After a meal at a new downtown hot spot, my fiancé and I were led to a secret, speakeasy-style back room, where we ordered coffee and dessert. Two concoctions soon arrived in shot glasses, topped with whipped cream. “It’s cold-brew coffee with syrup” said the Barista-Slash-Bartender (BSB).
I took a confident sip — at the beginning of the meal, when he brought us shots and began explaining what was in them, I took the opportunity to politely explain that I can't drink before he even set them down—and immediately spit it out.
It was almost too late—almost. I felt the familiar burn in my throat, the warmth spreading through my chest. I rinsed my mouth out with water, discretely spitting that out, too.
My fiancé took a sip. “Definitely alcohol in here,” he said.
The BSB stared on in horror, then cleared his throat, going on to tell me that it was just coffee, repeating the brand by name, the length of time it was brewed, and the type of syrup he used.
I smiled. “Maybe there was a mistake, but this isn’t just coffee."
The sober community runs on coffee. Lots of coffee. We know coffee.
Fortunately, this is not an incredibly common occurrence.
In the four years that I’ve been writing about food—and the five years that I’ve been sober—I can count on one hand the times I’ve had to actually spit something out.
The last time this happened was two years ago at a four-star restaurant off of Central Park, when I had to fill my Egyptian-cotton napkin with the liquored granita they'd intended as a "palate-cleanser" before the final course. I had declined alcohol and wine literally five times before they brought it out to me. Though I'm rarely forced to spit something out, life as a restaurant reviewer and digital scribe of all things food means that people are constantly trying to serve me alcohol.
In case you aren't familiar, folks in 12-step programs introduce themselves as “alcoholic” before they speak at a meeting as a "reminder" of what we are capable of — that we cannot drink normally, no matter how much progress we make.
For years, I got a kick out of hearing my dad, who hasn’t had a drink since I was a baby, tell waiters, “One more iced tea, but that’s it, because I’m driving.” Today, it's a line I still sometimes use to poke fun at the fact that instead of bottomless mimisosas at brunch, I drink bottomless iced teas.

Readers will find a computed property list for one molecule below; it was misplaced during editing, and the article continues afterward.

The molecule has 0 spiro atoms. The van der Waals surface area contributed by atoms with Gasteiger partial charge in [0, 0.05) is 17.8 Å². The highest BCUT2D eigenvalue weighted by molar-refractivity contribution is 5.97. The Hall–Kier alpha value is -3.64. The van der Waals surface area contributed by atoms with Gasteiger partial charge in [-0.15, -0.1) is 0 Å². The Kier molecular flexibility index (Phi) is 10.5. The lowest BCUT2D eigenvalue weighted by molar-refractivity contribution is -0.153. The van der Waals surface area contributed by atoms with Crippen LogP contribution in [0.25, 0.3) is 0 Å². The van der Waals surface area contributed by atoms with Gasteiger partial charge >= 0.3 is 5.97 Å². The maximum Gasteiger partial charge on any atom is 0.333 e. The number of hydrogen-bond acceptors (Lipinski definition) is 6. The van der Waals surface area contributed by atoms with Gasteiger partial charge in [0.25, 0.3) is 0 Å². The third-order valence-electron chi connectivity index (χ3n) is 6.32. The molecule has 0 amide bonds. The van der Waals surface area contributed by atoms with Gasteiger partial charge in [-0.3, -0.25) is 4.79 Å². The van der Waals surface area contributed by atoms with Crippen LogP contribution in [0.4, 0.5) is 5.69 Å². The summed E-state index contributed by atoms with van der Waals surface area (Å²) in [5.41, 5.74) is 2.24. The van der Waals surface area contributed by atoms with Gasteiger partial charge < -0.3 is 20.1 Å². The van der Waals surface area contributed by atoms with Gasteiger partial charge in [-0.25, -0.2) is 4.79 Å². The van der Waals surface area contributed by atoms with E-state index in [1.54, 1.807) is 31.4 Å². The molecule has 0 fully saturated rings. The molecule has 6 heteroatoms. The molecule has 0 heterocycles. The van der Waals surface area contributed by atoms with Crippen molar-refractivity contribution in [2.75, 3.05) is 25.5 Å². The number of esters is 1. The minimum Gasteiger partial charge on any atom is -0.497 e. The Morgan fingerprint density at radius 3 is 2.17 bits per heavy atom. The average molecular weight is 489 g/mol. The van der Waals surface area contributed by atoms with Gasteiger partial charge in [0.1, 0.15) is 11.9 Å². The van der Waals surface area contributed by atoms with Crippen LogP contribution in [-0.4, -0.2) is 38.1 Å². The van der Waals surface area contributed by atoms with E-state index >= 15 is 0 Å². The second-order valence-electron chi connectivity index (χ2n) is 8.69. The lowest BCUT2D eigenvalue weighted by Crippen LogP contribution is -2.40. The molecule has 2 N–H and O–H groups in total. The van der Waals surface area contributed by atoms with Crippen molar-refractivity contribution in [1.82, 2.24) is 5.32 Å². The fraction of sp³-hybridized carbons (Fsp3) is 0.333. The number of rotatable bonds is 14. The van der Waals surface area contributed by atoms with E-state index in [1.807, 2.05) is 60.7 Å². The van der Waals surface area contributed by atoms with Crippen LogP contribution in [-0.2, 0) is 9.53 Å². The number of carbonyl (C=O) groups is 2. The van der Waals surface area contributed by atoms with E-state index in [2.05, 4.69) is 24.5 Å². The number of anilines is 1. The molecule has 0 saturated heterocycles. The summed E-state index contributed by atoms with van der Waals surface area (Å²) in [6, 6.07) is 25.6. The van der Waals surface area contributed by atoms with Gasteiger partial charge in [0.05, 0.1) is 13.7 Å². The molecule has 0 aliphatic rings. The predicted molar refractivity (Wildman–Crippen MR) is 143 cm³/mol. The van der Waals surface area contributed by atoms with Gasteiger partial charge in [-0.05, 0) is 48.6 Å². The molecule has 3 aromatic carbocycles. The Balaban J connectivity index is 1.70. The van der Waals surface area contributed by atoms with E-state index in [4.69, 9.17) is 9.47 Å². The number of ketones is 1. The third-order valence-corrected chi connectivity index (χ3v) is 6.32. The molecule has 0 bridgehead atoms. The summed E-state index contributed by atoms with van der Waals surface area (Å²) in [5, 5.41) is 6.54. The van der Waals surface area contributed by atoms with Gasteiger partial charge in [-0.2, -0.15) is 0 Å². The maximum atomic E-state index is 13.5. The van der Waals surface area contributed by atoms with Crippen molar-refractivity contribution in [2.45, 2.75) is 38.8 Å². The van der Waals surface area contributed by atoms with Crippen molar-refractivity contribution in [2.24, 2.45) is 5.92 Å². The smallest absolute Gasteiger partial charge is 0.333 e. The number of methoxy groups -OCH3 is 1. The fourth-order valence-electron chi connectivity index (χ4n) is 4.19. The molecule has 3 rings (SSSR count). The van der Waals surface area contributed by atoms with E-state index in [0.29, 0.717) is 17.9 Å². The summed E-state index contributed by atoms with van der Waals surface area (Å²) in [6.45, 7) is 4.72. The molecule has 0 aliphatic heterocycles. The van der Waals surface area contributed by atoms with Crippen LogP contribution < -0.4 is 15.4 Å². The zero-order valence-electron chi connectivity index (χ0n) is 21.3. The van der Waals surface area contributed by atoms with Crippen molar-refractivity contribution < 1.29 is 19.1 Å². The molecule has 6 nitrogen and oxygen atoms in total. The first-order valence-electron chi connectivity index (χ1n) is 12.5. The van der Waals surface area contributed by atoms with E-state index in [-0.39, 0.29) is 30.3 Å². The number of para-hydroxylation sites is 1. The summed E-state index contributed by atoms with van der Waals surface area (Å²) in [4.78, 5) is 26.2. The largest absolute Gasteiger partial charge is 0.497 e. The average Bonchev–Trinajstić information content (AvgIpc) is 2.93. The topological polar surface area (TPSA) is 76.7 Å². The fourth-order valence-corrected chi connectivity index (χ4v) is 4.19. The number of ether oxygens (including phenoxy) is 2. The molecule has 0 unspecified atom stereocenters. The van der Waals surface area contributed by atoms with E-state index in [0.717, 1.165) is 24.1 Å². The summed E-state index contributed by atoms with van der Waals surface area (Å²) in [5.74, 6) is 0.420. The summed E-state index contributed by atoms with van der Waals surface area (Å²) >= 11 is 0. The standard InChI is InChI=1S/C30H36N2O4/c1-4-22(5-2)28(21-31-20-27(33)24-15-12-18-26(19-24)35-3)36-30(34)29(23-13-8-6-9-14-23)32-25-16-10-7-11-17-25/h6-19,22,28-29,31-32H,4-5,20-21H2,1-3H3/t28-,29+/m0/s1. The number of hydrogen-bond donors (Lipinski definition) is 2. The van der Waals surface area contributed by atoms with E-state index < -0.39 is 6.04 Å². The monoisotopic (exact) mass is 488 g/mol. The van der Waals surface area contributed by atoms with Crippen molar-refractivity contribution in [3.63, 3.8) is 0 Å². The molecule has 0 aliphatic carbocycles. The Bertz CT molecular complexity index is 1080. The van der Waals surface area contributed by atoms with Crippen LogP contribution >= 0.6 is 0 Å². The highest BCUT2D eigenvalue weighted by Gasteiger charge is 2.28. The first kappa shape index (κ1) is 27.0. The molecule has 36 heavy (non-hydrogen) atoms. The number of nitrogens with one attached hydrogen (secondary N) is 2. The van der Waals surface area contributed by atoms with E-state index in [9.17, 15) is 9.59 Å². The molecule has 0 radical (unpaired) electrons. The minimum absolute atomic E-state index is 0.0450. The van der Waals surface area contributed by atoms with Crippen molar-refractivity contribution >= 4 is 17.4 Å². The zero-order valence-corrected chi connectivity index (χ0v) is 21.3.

Every week, my inbox is full of invitations for brunch or dinner, and 19 out of 20 of those include the words “seasonal cocktails” “wine pairings” “boozy” and “craft beer.” I usually respond, as cheerfully as one can via email, that I have five years sober and am a food-focused gal. I love this beat that I write on, and I honestly don't ever see myself giving it up. It's too delicious—but to be sure, you have to be prepared to go in ready to stand by your choices, since temptation is technically just a couple of words away (and it's usually free).
When I got sober, I began leaving charity galas and fundraisers early while others worked on their fourth or fifth glass of wine, which seemed to magically appear. I've struggled more to get a soda or a seltzer in some situations than I did to get my hands on a bottle of alcohol at 16, and I've watched waiters who have heard me specify that I can't have any alcohol at all drench a perfectly good Baked Alaska in rum and set it aflame. Dude, just because you blow-torched the damn thing for five seconds doesn’t mean you've cooked the alcohol out, or that I want my dessert to taste like a make-out session with a drunken investment banker. Earlier this year, on a special foodie "tasting sail" around the New York harbor with a celebrity guest chef, I had to wait 10 minutes while the bartender handed out the 100 free pre-prepared cocktails to everyone else on board before he'd soda-gun me a Sprite. He tried to charge me for it.